We have a .NET MVC 3 application deployed in IIS 7 on our Windows 2008 server (let's call it PROD). The application has Anonymous and Windows Authentication enabled - all others are disabled. The authentication providers specified in applicationHost.config are Negotiate and NTLM, in this order.

Lately we've started experiencing problems with authentication in this app. Users (who are in a different domain than the server) connecting with IE with "Enable Integrated Windows Authentication" option checked get "Not Authorized. HTTP Error 401. The requested resource requires user authentication." message even though they're supplying valid credentials. When accessing application from Firefox the problem does not occur. Also when using IE with "Enable Integrated Windows Authentication" unchecked everything works fine.

From what I've read about similar issues over the Internet, I've figured out that we have some problems with Kerberos not being configured properly. It turns out that NTLM authentication works just fine. I've checked the SPNs and they seem to be configured correctly (there is the default configuration as our app is being accessed by the server's netBios name).

The funny thing is we have another server (let's call it DEV) that hosts exactly the same app and is in exactly the same domain and has the same authentication and authentication providers configuration and application pools are run under the same accounts and authentication there works just fine. The only difference is that PROD has had .NET 4 installed recently but I don't think this might be an issue. Also PROD hosts this application in IIS in a following virtual directory: Sites/XYZ/XYZ so that you access the site by url http://server:8666/XYZ. Application on DEV is hosted in IIS directly in Sites/XYZ and is accessed by url http://server2:8666.

Could you please advise me what else can I check? I tried turning on Kerberos logging but found no logs in the event viewer after trying to access the application. I have no other ideas where to look and what to check.


First, I would confirm that this is occurring from a client where IE shows that the site is in the Trusted Sites zone, and the Trusted Sites zone is configured for "Automatic logon with current username and password."

Next, I would suspect the http authorization header size may exceed the IIS limits. Integrated Kerberos authorization is quite susceptible to this issue due to the IIS limits are actually quite low, and it does not require that many group memberships to bloat the token over the limit.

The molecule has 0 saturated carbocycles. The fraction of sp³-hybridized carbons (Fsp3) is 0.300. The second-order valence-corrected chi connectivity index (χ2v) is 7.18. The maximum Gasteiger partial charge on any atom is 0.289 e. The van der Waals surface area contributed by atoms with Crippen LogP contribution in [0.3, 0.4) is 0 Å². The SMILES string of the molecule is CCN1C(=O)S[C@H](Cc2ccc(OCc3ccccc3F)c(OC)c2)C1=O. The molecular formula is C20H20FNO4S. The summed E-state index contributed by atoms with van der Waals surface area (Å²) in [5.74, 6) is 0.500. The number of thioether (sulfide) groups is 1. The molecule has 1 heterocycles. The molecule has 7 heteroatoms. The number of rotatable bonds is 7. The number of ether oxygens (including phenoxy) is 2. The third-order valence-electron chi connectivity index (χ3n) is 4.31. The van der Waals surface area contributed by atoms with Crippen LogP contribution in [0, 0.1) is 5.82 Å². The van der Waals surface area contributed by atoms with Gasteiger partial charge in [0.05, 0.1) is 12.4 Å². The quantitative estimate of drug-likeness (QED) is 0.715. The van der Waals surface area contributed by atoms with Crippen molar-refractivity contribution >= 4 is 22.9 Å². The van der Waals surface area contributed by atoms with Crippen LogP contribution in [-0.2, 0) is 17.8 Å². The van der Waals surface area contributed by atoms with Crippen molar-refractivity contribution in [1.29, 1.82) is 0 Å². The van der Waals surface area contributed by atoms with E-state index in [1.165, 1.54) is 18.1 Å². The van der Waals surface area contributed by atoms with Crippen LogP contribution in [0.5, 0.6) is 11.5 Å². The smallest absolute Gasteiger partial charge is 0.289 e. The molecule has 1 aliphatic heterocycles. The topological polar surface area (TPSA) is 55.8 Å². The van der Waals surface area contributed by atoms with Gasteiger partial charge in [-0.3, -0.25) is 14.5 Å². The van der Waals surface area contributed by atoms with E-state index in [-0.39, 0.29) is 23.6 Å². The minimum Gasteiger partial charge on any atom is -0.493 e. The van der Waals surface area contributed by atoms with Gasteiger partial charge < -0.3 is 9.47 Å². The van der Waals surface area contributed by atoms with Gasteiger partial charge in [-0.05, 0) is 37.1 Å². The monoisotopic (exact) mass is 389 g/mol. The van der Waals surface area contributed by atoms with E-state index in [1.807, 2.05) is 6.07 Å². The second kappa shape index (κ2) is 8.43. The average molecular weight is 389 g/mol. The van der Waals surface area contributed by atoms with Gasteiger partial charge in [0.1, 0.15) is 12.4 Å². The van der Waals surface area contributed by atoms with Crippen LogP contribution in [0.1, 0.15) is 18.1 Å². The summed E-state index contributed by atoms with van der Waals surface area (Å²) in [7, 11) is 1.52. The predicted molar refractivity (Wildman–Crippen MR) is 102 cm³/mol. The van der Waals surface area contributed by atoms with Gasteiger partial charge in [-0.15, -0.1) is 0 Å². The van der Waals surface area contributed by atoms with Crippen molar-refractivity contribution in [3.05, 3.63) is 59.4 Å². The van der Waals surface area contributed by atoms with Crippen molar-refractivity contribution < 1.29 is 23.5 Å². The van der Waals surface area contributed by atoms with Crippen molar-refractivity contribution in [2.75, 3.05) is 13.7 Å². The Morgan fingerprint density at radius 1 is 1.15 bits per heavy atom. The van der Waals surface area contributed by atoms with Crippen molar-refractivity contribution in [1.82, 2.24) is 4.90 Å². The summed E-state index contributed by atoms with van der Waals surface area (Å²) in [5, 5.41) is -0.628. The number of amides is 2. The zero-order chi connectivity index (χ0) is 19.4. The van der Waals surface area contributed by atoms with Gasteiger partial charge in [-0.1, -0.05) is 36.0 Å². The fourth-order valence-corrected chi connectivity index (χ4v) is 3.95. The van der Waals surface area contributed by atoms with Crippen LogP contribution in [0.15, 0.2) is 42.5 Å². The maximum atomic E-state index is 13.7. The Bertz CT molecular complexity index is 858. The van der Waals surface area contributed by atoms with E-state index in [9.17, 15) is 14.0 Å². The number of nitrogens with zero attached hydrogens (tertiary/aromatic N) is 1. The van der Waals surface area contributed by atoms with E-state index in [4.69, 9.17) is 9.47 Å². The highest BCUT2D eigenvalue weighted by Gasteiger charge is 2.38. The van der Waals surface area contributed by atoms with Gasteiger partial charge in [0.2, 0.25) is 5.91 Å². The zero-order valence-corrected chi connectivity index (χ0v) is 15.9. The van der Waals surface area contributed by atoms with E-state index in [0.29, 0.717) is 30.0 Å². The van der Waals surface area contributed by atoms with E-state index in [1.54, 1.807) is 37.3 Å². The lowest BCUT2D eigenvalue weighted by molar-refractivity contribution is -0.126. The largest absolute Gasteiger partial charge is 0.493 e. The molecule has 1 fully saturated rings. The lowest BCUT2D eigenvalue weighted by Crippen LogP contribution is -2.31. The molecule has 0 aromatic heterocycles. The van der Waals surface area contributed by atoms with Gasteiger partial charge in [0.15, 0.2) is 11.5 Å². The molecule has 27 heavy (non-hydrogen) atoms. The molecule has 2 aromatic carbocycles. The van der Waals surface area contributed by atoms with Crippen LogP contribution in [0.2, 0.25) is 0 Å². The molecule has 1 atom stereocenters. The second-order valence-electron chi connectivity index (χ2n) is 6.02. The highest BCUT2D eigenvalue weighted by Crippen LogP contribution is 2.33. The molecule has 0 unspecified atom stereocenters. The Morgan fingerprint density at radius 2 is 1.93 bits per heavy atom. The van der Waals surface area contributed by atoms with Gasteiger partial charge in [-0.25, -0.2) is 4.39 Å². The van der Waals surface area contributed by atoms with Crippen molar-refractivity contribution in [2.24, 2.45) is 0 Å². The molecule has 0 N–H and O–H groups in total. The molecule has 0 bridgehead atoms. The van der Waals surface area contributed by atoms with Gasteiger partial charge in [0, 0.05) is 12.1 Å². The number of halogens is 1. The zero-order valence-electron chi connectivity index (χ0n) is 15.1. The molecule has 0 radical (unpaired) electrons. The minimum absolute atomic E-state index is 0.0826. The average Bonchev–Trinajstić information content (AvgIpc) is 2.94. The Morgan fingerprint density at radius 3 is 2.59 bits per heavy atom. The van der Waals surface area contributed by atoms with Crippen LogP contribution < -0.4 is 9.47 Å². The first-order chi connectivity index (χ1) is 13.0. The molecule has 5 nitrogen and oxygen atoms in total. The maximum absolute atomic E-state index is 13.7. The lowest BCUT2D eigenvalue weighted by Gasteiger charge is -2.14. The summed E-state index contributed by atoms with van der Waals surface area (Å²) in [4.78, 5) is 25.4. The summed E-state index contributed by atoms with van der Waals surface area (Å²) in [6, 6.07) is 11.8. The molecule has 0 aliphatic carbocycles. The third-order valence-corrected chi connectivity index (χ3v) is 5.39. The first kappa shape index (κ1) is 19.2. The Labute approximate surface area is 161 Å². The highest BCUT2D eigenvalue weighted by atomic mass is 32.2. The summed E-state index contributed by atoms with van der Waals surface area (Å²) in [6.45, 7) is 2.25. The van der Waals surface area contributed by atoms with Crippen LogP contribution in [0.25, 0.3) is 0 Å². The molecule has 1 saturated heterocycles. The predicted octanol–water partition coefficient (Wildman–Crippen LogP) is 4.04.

Each and every request includes the user's Kerberos token in the http authorization header. Because the token is encoded, it is frequently much larger than the actual memory used.

You can increase the values using the following document:

Http.sys registry settings for Windows

I would use the following values:

MaxRequestBytes - set to 1048576
MaxFieldLength - set to 65534

Another useful utility DelegConfig. You can drop this in as an application on any web site, and connect to get a nice useful report on how your Kerberos authentication is configured. This would need to be tested as the victim account (or a suitably configured test account taht is exhibiting the symptom in the victim's domain).


You may also need to review:

How to use SPNs when you configure Web applications that are hosted on Internet Information Services


"In Active Directory, verify that the Account is sensitive and cannot be delegated check box is cleared for users who access the application."

"Verify that all computers that are part of the Kerberos process have consistent name resolution and are connected by Kerberos trust. For example, verify that the computers that are involved in the Kerberos process are in the same forest or are part of a cross-forest Kerberos trust."

"Verify that the token size does not exceed the value that is set for the MaxTokenSize property." (MaxTokenSize should be set to 65535).

Internet Explorer 6 cannot use the Kerberos authentication protocol to connect to a Web site that uses a non-standard port

There are also some excellent tips in the following article.


In particular, checking that the client is connect to the expected SPN, using NetMon or KerbSpy.

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  • the second thing - with the size of the request -it also cannot be the case because authentication works fine for the application o nthe other server. if the request was too big, it would be for both of the sites. – user155019 Jan 18 '13 at 13:24
  • Based on that statement, I would bet $100 that it very well may be the request size. – Greg Askew Jan 18 '13 at 14:12
  • @user155019 the request in NTLM is way shorter than Kerberos, since kerberos contains the token on each request (if there is no auth peristence). Were you able to figure out the issue though? Am going through a similar issue. thx – natdico Dec 15 '14 at 21:55
  • @natdico Did increase the header length fix the problem? – Jack Jan 27 '17 at 8:55

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